Mucocutaneous disorders (cicatroid pimpagoid, linear IgA disease), paraneoplastic syndromes and long term topical medication use represent a spectrum of potentially blinding diseases [122], Of these diseases IgA multiple myeloma may be complicated by subcorneal pustular dermatosis [123]. Seven cases have been reported, of which five were associated with IgA paraproteinemia and IgA intra-epidermal deposits

[124]. Unusual bullous cutaneous IgA mediated lesions have been associated with lung cancer. Antibody activity to desmocollins I and II were demonstrated

[125], This autoantibody and those of linear IgA disease are directed to the proteins that comprise the hemidesmosome basment membrane complex [126], Linear IgA dermatosis is a bullous disease characterized by linear deposition of IgA at the basement membrane. McEvoy and Connolly [127] described two cases of linear IgA dermatosis with malignancy. One patient had plasmacytoma, which presented 2 months before linear IgA dermatosis. The other patient had chronic lymphatic leukemia diagnosed 1 year before the diagnosis of linear IgA dermatosis. There have been other cases of linear IgA malignancy including carcinoma of bladder, malignant melanoma [108], esophageal carcinoma [128], and Hodgkin's disease [119, 129]. The relationship of linear IgA dermatosis and malignancy are based on these observations. However, the temporal relationship between the occurrence of neoplasm and the onset of skin lesions has been variable. In the cases reported by Vignon et al. [130] and Barnadas et al. [129], the diagnosis of lymphoma and IgA dermatosis was made at the same time [130, 129]. In the cases described by Leonard et al. [108], the mean time between onset of dermatosis and symptoms of neoplasia was 60 months. In the cases reported by McEvoy and Connolly [127], the diagnosis of neoplasm was made after 2 months in one case and 12 months in another. In the case described by Sekula et al. [131], the patient had a blistering skin lesion 6 weeks after the diagnosis of transitional cell carcinoma of the bladder. The interval between carcinoma occurring after dermatosis in Kienzler et al.'s [132] case report was 5 years, and in Green et al.'s [128] case report was 7 years. The response of IgA dermatosis to chemotherapy of the associated malignancy is not well known. In Barnadas et al.'s [129] case, the bullous eruption responded to treatment of lymphoma and a flare of linear IgA dermatosis helped in the diagnosis of recurrent lymphoma. In Sekula et al.'s [131] patient with transitional cell carcinoma of the bladder and linear IgA dermatosis, both diseases responded to chemotherapy. In the case of Hodgkin's disease and IgA reported by Vignon et al. [130], the patient required treatment with dapsone after successful treatment of Hodgkin's disease. Of the two cases reported by McEvoy and Connolly [127], one had plasmacytoma which responded to radiation, while the dermatosis responded to prednisone and dapsone. In the second patient, with chronic lymphatic leukemia, the patient's skin disease recurred despite treatment. Given the large variety of tumors, disparity in clinical course, and temporal association, there appears to be a correlation with IgA linear dermatosis and neoplasia.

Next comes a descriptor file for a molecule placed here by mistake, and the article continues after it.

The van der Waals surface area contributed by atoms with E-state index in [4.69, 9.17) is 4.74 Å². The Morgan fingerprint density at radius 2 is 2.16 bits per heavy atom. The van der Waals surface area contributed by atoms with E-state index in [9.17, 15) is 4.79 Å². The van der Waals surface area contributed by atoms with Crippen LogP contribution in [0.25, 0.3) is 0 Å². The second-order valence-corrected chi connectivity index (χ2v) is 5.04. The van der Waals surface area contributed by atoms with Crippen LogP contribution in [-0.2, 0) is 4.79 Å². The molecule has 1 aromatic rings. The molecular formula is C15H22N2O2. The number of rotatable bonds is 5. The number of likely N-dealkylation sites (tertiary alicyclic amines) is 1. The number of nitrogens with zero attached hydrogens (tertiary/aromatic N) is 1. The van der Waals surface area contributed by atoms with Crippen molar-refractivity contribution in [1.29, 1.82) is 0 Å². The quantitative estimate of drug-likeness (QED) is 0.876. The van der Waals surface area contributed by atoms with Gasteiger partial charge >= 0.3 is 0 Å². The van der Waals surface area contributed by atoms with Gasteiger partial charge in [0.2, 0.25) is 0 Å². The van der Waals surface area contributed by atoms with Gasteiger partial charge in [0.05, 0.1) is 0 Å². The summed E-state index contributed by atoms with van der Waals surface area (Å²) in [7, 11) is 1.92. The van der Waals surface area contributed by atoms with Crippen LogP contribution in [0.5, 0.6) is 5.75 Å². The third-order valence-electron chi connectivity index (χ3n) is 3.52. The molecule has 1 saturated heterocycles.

It appears that IgA and anti-IgA antibodies can be helpful in the diagnosis and prognosis of some neoplasms.